Canadian Immigration News

IRCC Allocates $1.7 Billion in Settlement Funding for 2021-22

4.5 minute read
"Recently, an internal memo accessed through the Access to Information Privacy Request (ATIP) revealed how Immigration, Refugees and Citizenship Canada (IRCC) intends to spend its $1.7 billion settlement budget during the fiscal year 2021-22."
Written by My Visa Source Team
Published on:  Oct 21, 2021
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Recently, an internal memo accessed through the Access to Information Privacy Request (ATIP) revealed how Immigration, Refugees and Citizenship Canada (IRCC) intends to spend its $1.7 billion settlement budget during the fiscal year 2021-22. This memo also gave information on how the IRCC plans to distribute these funds across the country. This information was earlier released publicly on the IRCC website in 2011. This memo was signed and approved by the Canadian Immigration Minister, Marco Mendicino. 

The IRCC is the main funding source for settlement and integration services offered to newcomers in Canada. Every year, the IRCC allocates funding to different approved service provider organizations across Canada and in Quebec to offer settlement services. Settlement services are offered to permanent residents, protected persons, and those who have received approval on their permanent residence application. 

What Are Settlement and Integration Services?

Settlement and Integration services include the following:

  • Employment assistance services
  • Language assistance programs for both English and French language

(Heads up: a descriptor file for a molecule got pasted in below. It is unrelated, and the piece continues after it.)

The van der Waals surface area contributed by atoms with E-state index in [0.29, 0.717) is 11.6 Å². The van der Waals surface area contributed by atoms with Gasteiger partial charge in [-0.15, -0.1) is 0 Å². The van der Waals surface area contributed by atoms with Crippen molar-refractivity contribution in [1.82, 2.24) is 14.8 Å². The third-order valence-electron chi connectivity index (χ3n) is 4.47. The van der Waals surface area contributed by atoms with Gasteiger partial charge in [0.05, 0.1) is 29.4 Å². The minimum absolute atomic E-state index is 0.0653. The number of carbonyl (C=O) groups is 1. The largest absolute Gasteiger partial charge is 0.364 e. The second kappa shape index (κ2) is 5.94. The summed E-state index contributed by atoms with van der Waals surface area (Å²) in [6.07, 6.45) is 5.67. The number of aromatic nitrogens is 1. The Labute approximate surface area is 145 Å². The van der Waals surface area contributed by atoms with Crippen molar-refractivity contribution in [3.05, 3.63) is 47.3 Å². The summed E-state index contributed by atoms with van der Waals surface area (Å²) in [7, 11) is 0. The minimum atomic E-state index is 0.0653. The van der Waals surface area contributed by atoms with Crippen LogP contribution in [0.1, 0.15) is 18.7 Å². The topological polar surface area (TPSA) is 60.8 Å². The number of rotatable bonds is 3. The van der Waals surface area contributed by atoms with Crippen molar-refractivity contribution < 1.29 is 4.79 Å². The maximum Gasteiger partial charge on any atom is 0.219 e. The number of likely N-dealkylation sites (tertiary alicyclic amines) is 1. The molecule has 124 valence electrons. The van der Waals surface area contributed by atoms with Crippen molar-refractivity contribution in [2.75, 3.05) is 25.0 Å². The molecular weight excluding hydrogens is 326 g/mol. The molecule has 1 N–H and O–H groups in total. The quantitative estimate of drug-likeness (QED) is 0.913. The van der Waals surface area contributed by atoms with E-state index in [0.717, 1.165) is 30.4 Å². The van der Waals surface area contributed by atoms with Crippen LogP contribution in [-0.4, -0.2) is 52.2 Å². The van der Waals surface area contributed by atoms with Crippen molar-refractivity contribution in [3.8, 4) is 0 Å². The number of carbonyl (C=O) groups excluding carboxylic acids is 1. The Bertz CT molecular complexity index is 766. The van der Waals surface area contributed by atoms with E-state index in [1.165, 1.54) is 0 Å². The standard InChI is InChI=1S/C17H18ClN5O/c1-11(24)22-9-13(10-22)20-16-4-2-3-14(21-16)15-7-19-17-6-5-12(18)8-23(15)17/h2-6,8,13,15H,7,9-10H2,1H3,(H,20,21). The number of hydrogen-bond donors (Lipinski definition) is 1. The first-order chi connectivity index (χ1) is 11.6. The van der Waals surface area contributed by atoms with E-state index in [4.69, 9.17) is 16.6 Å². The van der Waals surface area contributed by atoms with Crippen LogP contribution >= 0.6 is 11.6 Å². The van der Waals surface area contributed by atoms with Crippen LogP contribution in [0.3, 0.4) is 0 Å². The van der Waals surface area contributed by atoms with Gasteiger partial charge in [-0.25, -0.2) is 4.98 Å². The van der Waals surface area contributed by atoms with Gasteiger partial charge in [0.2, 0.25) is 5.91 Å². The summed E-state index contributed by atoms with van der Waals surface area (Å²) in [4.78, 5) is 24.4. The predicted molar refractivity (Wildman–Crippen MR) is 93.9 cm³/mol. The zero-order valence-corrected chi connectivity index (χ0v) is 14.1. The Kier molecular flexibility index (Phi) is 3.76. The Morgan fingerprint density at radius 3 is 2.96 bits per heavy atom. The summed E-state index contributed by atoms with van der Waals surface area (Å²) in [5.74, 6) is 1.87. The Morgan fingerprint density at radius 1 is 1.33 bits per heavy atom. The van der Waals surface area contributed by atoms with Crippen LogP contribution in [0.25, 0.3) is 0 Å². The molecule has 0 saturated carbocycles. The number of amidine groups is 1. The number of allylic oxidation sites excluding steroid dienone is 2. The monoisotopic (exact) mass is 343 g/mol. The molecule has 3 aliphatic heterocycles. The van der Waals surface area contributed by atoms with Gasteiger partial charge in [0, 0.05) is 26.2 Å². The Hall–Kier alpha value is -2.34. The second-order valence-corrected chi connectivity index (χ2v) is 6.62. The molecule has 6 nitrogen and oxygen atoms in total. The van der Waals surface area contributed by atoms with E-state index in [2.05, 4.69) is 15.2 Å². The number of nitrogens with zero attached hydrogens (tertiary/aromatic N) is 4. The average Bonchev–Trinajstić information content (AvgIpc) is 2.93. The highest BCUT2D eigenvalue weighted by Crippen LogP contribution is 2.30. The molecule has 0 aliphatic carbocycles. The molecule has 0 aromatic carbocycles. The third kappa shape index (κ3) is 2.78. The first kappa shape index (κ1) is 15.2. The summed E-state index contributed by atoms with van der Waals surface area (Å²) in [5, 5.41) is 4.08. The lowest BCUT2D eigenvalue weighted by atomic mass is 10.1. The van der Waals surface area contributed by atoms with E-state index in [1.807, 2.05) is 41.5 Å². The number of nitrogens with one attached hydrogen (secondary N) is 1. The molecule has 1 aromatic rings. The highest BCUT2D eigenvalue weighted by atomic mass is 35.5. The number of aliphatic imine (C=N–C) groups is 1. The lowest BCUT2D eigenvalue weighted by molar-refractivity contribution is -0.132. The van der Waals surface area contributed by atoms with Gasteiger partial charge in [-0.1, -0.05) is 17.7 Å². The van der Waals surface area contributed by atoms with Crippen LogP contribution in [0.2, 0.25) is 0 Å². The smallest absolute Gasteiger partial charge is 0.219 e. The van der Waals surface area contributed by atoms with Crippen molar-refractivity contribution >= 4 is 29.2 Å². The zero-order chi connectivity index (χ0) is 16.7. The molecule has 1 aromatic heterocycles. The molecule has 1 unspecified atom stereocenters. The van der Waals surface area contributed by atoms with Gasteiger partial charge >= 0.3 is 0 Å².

• Mentorship and other services to promote the settlement and integration of the newcomer

These services are typically provided by IRCC approved non-profit organizations, educational institutions, or private businesses and are generally free of charge. Quebec is allocated a separate grant which allows the provincial government to offer settlement services. 

How Are the Settlement Funds Allocated for the Fiscal Year 2021-22?

Canadian Immigration Minister Marco Mendicino approved the following allocation of settlement funds for 2021-22 by Canadian provinces and territories, except Quebec. It must be noted that the following figures also include spending projections obtained from the 2021-22 department plan of the IRCC.


Funds Allocated


$407.2 million

British Columbia

$119 million


$41.3 million


$124.1 million


$46.6 million

Nova Scotia

$17.2 million

Prince Edward Island

$6.2 million

New Brunswick

$14.6 million

Newfoundland and Labrador

$5.2 million


$1.3 million

Northwest Territories

$1.1 million



Sub Total

$784.4 million

Other Allocations

$46 million

Dedicated IRCC Initiatives

$46.2 million

Now, other than the above-mentioned allocations in the memo, the IRCC allocated $650.3 million as a separate annual grant to Quebec to operate settlement services. Another $145.7 million was allocated to resettlement services. Overall, the IRCC has allocated $1,672.6 billion in providing settlement and integration services to newcomers across Canada. 

Why Wasn’t the Memo Released Publicly?

The memo highlights the allocation of funds to different provinces and territories decided by the National Settlement Funding Formula. Such memos were released publicly on the IRCC website in 2011. However, the IRCC abstained from sharing this information publicly due to the controversial nature of the process of allocating funding. Canadian provinces, territories, and settlement organizations are constantly negotiating with the IRCC on identifying the most appropriate level of funding based on the needs of their jurisdictions.